FRANCES MCDORMAND is fabulously versatile.

She’s one of the finest character actors of her generation.  She can move effortlessly between seamless portrayals of a North Dakota police officer investigating kidnapping and murder (FARGO) to a strict but loving mother of a teenage writer (ALMOST FAMOUS) to a hot, rebellious, sexually liberated record producer (LAUREL CANYON).

In the film adaptation of WINIFRED WATSON’S 1938 novel of the same name, she is GUINEVERE PETTIGREW, a drab middle aged governess whose penchant for outspokenness leaves her unable to keep a job.

Times are hard. It’s London just before the blitz. Knowing full well that her options are limited and the employment agency she’s registered with will do little to help her, she walks away with a client’s business card one day while she’s in the office.

The card in question belongs to DELYSIA LAFOSSE (nee Sarah Grubb, played by AMY ADAMS), an American singer/actor who is determined to conquer the West End before setting out for Hollywood.  Therein lies the key to the most magical 24 hours of Guinevere’s existence.

She presents herself as someone sent by the agency and, as Delysia is in desperate need of a professional assistant to organize her life, she agrees to the arrangement immediately. She also orders up a new wardrobe and a complete makeover for her recently acquired employee.

Delysia is juggling three extremely attractive lovers: PHIL GOLDMAN (TOM PAYNE), the son of an important theatrical producer, NICK (MARK STRONG), the rich, influential owner of a nightclub where she performs and MICHAEL (LEE PACE), her piano accompanist and arranger.

Delysia is a liberated woman well before her time. She’s not interested in a conventional life or being tied down. Artistic success on a grand scale is her goal. She loves Michael but she’s not willing to admit it.

Not even to herself.

What she does know definitively is that he has no money or connections so his feelings for her are all he has to offer. Phil can help with her career. Nick is a ladies man who’s been around the block and knows how to please her. He’s also willing to provide her with a roof over her head. 

But the bond that she has with Michael is problematic. He’s strong willed, passionate and he knows what he wants – and what he wants is HER.
He adores her but he’s hip to every little feminine wile and trick that she can dish out.

He’s not only furious with her for carrying on with two other men (as he’s well aware), but he wants her to behave, to commit to him completely and to travel to New York where they can concentrate on their mutual aspirations as musicians.

Delysia will not bend.

LEE PACE is going to be a very big star. He has the charisma and looks of a classic matinee idol. He only has a few brief scenes but he came dangerously close to stealing the picture. You can’t take your eyes off of him for a millisecond.

Even before her glamorous transformation, Guinevere ends up attracting the attention of JOE (CIARAN HINDS), a warm, charming designer of women’s undergarments. Now if only he didn’t have that on/off engagement to that ruthless social climber…

FRANCES McDORMAND is solid and very believable as the blossoming GUINEVERE. The only thing that was remotely inauthentic was her barely discernable English accent.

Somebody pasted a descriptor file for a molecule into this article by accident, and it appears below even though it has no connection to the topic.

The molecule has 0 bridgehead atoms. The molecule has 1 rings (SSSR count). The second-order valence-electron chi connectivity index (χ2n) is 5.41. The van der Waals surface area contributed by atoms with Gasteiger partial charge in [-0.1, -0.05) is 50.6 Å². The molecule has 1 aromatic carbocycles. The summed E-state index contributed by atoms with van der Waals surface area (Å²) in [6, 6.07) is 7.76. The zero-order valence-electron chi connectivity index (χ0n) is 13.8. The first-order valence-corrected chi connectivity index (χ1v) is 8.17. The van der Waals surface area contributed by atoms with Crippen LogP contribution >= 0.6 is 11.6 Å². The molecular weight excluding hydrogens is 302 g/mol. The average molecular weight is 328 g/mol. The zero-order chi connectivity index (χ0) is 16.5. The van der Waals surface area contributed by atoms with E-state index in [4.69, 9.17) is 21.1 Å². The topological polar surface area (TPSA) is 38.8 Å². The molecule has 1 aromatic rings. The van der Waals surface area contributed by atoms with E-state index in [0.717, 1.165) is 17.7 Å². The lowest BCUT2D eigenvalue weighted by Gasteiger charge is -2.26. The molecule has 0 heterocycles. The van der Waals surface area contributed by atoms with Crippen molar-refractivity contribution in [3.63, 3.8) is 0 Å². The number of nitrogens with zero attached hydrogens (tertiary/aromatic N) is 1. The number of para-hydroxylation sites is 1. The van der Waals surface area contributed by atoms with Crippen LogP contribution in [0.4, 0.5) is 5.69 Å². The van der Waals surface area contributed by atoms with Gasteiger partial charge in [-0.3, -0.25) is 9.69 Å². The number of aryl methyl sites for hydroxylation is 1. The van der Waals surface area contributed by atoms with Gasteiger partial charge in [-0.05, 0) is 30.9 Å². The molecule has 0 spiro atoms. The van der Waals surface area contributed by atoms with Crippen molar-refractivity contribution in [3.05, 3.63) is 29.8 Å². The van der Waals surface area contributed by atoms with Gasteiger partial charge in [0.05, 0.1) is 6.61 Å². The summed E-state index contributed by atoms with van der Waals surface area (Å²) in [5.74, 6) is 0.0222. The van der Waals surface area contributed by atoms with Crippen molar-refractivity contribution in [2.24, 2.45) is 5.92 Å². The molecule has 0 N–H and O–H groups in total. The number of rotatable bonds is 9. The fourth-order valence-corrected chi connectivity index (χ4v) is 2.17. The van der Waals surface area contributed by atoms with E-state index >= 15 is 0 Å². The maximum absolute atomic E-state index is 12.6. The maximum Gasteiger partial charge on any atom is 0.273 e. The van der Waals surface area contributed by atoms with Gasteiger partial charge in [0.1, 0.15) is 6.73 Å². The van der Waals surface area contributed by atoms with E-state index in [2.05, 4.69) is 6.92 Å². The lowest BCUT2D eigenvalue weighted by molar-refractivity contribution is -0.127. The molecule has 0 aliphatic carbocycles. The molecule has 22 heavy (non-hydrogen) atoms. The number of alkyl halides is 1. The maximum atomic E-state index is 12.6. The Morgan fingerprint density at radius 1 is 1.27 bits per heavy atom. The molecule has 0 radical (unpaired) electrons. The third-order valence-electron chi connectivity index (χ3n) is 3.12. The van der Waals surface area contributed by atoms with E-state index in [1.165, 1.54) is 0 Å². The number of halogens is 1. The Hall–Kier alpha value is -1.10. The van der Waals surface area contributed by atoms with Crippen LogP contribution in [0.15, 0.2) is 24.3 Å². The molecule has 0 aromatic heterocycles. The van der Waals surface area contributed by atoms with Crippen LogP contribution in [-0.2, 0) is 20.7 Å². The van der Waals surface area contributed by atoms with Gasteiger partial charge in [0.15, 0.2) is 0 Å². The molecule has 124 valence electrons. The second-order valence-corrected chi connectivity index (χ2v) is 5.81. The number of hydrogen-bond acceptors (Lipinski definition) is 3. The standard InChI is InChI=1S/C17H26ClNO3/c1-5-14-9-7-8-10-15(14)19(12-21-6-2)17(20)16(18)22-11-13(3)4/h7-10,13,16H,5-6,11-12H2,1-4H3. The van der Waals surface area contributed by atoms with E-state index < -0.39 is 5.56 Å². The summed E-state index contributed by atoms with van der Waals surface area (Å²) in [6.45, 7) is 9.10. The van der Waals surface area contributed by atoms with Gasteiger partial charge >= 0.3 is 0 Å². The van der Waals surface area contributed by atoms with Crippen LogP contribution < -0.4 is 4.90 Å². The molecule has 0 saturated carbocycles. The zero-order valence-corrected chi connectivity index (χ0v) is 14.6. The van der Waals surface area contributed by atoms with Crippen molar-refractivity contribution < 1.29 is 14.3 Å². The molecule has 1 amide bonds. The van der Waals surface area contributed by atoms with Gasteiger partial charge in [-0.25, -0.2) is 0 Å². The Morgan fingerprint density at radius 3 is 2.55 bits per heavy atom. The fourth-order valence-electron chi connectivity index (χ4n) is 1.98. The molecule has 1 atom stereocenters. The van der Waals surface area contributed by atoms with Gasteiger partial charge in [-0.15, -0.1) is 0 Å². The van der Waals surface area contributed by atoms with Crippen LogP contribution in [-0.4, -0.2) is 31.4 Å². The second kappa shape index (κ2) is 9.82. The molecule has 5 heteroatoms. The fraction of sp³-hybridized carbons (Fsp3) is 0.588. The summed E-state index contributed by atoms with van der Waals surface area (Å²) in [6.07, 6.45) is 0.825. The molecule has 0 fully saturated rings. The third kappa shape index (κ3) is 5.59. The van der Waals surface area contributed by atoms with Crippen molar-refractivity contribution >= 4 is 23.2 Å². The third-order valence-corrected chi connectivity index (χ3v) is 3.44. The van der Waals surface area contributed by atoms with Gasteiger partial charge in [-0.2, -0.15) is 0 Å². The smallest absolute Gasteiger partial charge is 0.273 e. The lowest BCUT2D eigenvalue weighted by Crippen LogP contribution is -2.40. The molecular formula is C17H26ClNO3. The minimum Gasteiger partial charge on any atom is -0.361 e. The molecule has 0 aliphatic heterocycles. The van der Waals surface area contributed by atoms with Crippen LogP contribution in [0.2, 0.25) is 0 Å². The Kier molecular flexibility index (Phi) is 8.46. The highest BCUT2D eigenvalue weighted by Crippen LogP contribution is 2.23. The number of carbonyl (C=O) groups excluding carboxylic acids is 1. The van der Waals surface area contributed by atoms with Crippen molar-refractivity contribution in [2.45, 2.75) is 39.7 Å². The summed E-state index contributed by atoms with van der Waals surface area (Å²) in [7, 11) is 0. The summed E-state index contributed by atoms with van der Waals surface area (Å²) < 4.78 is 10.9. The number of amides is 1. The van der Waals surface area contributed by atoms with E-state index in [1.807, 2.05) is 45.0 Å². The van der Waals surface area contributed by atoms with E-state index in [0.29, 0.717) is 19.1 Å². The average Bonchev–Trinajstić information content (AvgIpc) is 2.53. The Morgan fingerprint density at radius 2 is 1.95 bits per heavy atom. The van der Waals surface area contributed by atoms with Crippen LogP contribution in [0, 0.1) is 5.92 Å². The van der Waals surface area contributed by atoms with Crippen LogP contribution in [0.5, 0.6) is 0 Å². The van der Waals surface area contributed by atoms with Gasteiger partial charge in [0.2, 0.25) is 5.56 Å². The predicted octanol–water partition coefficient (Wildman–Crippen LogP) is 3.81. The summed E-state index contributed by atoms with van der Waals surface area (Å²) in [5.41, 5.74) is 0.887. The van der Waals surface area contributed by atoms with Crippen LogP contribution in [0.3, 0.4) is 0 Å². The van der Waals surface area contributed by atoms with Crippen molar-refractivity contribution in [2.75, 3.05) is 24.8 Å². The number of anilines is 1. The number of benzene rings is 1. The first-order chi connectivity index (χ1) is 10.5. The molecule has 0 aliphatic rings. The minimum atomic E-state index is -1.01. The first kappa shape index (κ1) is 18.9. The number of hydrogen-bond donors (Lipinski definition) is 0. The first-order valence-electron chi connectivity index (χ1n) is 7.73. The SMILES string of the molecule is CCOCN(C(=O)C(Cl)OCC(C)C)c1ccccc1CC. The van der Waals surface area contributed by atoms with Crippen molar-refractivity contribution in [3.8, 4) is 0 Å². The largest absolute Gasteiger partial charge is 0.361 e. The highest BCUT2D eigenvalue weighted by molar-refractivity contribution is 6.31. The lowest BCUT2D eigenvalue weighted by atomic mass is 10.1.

AMY ADAMS is quite impressive in this film. She lets you see the steely ambition and unstoppable determination under the fluffiness and dusty pink lingerie.

The production design (by the fantastic SARAH GREENWOOD) is absolutely jaw dropping. Nick’s luxurious Art Deco apartment is particularly grand. The clothes, the cars and the architecture are all flawlessly evocative. Every frame is richly detailed. But good acting from a fine cast in lovely surroundings can not make up for a cliched script and pedestrian direction.

We’ve seen these characters and this milieu many times before.  Despite the positives, it’s all boringly predictable and, ultimately, completely forgettable.

Except, of course, for LEE PACE.


  1. Your review reminded me of something I liked about the movie. There’s a scene ***spoiler*** where Adams reveals herself as lowly Sarah Grubb and she lays it out there about how close she really is to failure and to living on the street.

    For her, life isn’t so simple as merely choosing the man she loves. She’s not just a climber…well she is, but the alternative is pretty sketchy.
    ***end spoiler***

    I wonder though. She’s set up as a liberated woman, but the ending is awfully conservative and old fashioned.

  2. Miranda Wilding Says:

    Craig, you make a very valuable point. One thing I understand now about writing film reviews is that, even though you have carte blanche and editorial control on your own blog, you don’t have to go on forever. It’s not really necessary.


    I did want to say something about one of the interesting and positive things about the screenplay. But I didn’t want to go on for pages, especially when I wasn’t THAT fond of the film.

    Even though Delysia is a young, attractive star in waiting and Guinevere (at least at the beginning) is a middleaged frump, they do bond on a realistic level and their situations are far more similar than you can comprehend at the outset.

    They never go into the back story of Guinevere’s family aside from the fact that she’s a vicar’s daughter. There are only a couple of mentions of the one lover that she had and they’re basically used to move the plot forward. So (apparently) she has no close friends, no family and no man that she can rely on. Ms. McDormand plays her as being well into her forties, which in pre World War II London would have been LONG past the English rose stage.